Completed in 1962 in Chicago’s “first-ring” suburb of Oak Brook, this open-air shopping center was designed by the architecture firm Loebl, Schlossmann & Bennett and landscape architect Lawrence Halprin. The land was settled in the 1830s and gradually evolved from a primarily agricultural landscape to one dotted with large estates. In 1898, developer Frank Osgood Butler commenced acquiring farmland for a planned community, although the suburb was not incorporated until 1958. Three years prior to incorporation, Marshall Field & Company acquired a 160-acre parcel of gently rolling, mostly undeveloped land. The architects’ design incorporated several multi-level buildings oriented in a saw-tooth pattern to maximize store frontages, with a four-level Marshall Fields and a three-level Sears serving as “anchor stores” for smaller boutiques. To encourage shoppers to linger, Halprin, Richard Vignolo, and architect Richard Bennett designed an interconnected network of terraces, porticoes, and sunken gardens ornamented with pools, fountains, benches, and custom lighting. Canopy trees, swaths of lawn, and densely vegetated planters softened the hard lines of the concrete buildings and parking lots.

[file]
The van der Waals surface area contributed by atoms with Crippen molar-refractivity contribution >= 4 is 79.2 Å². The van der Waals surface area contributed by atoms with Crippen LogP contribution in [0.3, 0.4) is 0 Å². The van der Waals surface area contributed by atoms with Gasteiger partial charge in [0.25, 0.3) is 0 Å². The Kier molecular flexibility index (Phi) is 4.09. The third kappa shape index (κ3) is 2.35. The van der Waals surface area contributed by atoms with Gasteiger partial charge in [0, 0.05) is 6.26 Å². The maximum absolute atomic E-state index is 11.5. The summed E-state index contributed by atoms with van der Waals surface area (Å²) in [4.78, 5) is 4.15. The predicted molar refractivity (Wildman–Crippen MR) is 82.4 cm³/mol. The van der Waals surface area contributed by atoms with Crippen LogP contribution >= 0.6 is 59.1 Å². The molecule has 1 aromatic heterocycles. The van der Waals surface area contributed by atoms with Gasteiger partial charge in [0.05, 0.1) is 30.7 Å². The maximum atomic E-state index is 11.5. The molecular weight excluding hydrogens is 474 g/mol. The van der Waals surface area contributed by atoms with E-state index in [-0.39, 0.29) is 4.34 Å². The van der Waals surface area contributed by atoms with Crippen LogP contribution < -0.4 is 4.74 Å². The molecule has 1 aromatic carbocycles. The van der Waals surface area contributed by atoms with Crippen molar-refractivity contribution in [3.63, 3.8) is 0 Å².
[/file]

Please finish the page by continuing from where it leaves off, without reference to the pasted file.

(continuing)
In 1964, a movie theater was added and, in 1973, a three-story Lord & Taylor anchored the southwest corner of the shopping center. Expansions in the 1980s included the construction of additional buildings, which were flanked on the center’s perimeter with parking lots. As in-fill continued, some of the terraces were built upon, although others remained. In 2014, the landscape architecture firm Studio Outside redesigned several of the courtyards, retaining mature trees and updating the fountains, terraces, planters, and paving.